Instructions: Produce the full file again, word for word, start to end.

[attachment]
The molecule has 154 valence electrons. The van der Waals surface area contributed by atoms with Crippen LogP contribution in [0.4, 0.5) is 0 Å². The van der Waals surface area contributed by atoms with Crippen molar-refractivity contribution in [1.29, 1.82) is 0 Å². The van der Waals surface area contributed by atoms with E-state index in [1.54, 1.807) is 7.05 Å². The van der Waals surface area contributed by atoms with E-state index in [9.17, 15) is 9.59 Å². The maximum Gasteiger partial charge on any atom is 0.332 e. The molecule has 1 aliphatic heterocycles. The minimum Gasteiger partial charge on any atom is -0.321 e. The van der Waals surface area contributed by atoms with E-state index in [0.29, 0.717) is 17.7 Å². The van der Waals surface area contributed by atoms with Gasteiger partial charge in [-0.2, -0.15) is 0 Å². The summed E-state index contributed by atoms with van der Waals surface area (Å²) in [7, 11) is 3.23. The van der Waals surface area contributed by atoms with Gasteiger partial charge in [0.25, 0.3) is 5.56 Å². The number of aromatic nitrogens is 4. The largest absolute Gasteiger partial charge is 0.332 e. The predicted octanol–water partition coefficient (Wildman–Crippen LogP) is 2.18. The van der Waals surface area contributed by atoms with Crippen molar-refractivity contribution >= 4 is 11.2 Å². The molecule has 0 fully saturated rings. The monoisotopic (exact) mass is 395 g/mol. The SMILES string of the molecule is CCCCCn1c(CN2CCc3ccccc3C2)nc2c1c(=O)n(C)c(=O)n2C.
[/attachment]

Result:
The molecule has 154 valence electrons. The van der Waals surface area contributed by atoms with Crippen LogP contribution in [0.4, 0.5) is 0 Å². The van der Waals surface area contributed by atoms with Crippen molar-refractivity contribution in [1.29, 1.82) is 0 Å². The van der Waals surface area contributed by atoms with E-state index in [1.54, 1.807) is 7.05 Å². The van der Waals surface area contributed by atoms with E-state index in [9.17, 15) is 9.59 Å². The maximum Gasteiger partial charge on any atom is 0.332 e. The molecule has 1 aliphatic heterocycles. The minimum Gasteiger partial charge on any atom is -0.321 e. The van der Waals surface area contributed by atoms with E-state index in [0.29, 0.717) is 17.7 Å². The van der Waals surface area contributed by atoms with Gasteiger partial charge in [-0.2, -0.15) is 0 Å². The summed E-state index contributed by atoms with van der Waals surface area (Å²) in [7, 11) is 3.23. The van der Waals surface area contributed by atoms with Gasteiger partial charge in [0.25, 0.3) is 5.56 Å². The number of aromatic nitrogens is 4. The largest absolute Gasteiger partial charge is 0.332 e. The predicted octanol–water partition coefficient (Wildman–Crippen LogP) is 2.18. The van der Waals surface area contributed by atoms with Crippen molar-refractivity contribution >= 4 is 11.2 Å². The molecule has 0 fully saturated rings. The monoisotopic (exact) mass is 395 g/mol. The SMILES string of the molecule is CCCCCn1c(CN2CCc3ccccc3C2)nc2c1c(=O)n(C)c(=O)n2C.